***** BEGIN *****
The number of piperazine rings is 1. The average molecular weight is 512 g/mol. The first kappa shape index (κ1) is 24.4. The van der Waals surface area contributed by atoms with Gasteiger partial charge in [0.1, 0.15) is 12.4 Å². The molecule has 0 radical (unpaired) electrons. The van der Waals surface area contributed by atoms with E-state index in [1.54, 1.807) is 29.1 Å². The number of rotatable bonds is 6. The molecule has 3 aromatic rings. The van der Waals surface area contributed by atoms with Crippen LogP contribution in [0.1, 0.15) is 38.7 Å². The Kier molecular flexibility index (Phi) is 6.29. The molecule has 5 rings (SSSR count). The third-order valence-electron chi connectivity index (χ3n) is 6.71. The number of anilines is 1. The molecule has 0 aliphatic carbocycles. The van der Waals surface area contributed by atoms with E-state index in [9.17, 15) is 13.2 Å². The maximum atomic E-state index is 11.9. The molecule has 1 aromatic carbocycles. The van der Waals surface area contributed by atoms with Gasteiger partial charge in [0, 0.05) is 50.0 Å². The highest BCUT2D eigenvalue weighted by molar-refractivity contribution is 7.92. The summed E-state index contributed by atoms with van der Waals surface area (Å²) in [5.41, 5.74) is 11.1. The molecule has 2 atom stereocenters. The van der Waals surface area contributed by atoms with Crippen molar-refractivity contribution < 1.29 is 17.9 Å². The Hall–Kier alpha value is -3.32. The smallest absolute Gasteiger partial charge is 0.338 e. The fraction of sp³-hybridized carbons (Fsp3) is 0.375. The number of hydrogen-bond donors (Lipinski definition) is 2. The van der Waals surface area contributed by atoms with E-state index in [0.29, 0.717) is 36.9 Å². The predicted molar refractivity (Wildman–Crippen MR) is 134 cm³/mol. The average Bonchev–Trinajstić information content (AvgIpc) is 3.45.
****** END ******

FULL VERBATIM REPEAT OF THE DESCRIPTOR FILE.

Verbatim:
The number of piperazine rings is 1. The average molecular weight is 512 g/mol. The first kappa shape index (κ1) is 24.4. The van der Waals surface area contributed by atoms with Gasteiger partial charge in [0.1, 0.15) is 12.4 Å². The molecule has 0 radical (unpaired) electrons. The van der Waals surface area contributed by atoms with E-state index in [1.54, 1.807) is 29.1 Å². The number of rotatable bonds is 6. The molecule has 3 aromatic rings. The van der Waals surface area contributed by atoms with Crippen LogP contribution in [0.1, 0.15) is 38.7 Å². The Kier molecular flexibility index (Phi) is 6.29. The molecule has 5 rings (SSSR count). The third-order valence-electron chi connectivity index (χ3n) is 6.71. The number of anilines is 1. The molecule has 0 aliphatic carbocycles. The van der Waals surface area contributed by atoms with E-state index in [9.17, 15) is 13.2 Å². The maximum atomic E-state index is 11.9. The molecule has 1 aromatic carbocycles. The van der Waals surface area contributed by atoms with Gasteiger partial charge in [0, 0.05) is 50.0 Å². The highest BCUT2D eigenvalue weighted by molar-refractivity contribution is 7.92. The summed E-state index contributed by atoms with van der Waals surface area (Å²) in [5.41, 5.74) is 11.1. The molecule has 2 atom stereocenters. The van der Waals surface area contributed by atoms with Crippen molar-refractivity contribution < 1.29 is 17.9 Å². The Hall–Kier alpha value is -3.32. The smallest absolute Gasteiger partial charge is 0.338 e. The fraction of sp³-hybridized carbons (Fsp3) is 0.375. The number of hydrogen-bond donors (Lipinski definition) is 2. The van der Waals surface area contributed by atoms with E-state index in [0.29, 0.717) is 36.9 Å². The predicted molar refractivity (Wildman–Crippen MR) is 134 cm³/mol. The average Bonchev–Trinajstić information content (AvgIpc) is 3.45.